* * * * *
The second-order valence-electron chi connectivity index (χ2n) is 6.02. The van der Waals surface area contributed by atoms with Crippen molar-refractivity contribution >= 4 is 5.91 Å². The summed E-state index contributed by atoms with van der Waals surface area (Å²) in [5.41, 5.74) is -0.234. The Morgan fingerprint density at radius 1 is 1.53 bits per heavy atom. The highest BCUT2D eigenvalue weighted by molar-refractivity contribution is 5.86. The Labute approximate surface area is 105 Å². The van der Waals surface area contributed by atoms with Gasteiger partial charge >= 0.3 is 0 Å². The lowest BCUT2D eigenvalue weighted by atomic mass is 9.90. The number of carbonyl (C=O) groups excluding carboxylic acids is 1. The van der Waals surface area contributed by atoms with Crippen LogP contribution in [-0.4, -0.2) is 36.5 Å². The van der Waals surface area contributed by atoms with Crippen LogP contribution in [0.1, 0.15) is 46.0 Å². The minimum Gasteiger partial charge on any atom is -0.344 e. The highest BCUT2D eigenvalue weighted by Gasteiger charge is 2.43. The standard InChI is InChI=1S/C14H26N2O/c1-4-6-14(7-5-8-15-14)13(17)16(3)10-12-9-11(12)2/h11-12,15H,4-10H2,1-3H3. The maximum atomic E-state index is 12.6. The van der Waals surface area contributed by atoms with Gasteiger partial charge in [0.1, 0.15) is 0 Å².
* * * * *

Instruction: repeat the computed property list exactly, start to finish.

The second-order valence-electron chi connectivity index (χ2n) is 6.02. The van der Waals surface area contributed by atoms with Crippen molar-refractivity contribution >= 4 is 5.91 Å². The summed E-state index contributed by atoms with van der Waals surface area (Å²) in [5.41, 5.74) is -0.234. The Morgan fingerprint density at radius 1 is 1.53 bits per heavy atom. The highest BCUT2D eigenvalue weighted by molar-refractivity contribution is 5.86. The Labute approximate surface area is 105 Å². The van der Waals surface area contributed by atoms with Gasteiger partial charge >= 0.3 is 0 Å². The lowest BCUT2D eigenvalue weighted by atomic mass is 9.90. The number of carbonyl (C=O) groups excluding carboxylic acids is 1. The van der Waals surface area contributed by atoms with Crippen LogP contribution in [-0.4, -0.2) is 36.5 Å². The van der Waals surface area contributed by atoms with Crippen LogP contribution in [0.1, 0.15) is 46.0 Å². The minimum Gasteiger partial charge on any atom is -0.344 e. The highest BCUT2D eigenvalue weighted by Gasteiger charge is 2.43. The standard InChI is InChI=1S/C14H26N2O/c1-4-6-14(7-5-8-15-14)13(17)16(3)10-12-9-11(12)2/h11-12,15H,4-10H2,1-3H3. The maximum atomic E-state index is 12.6. The van der Waals surface area contributed by atoms with Gasteiger partial charge in [0.1, 0.15) is 0 Å².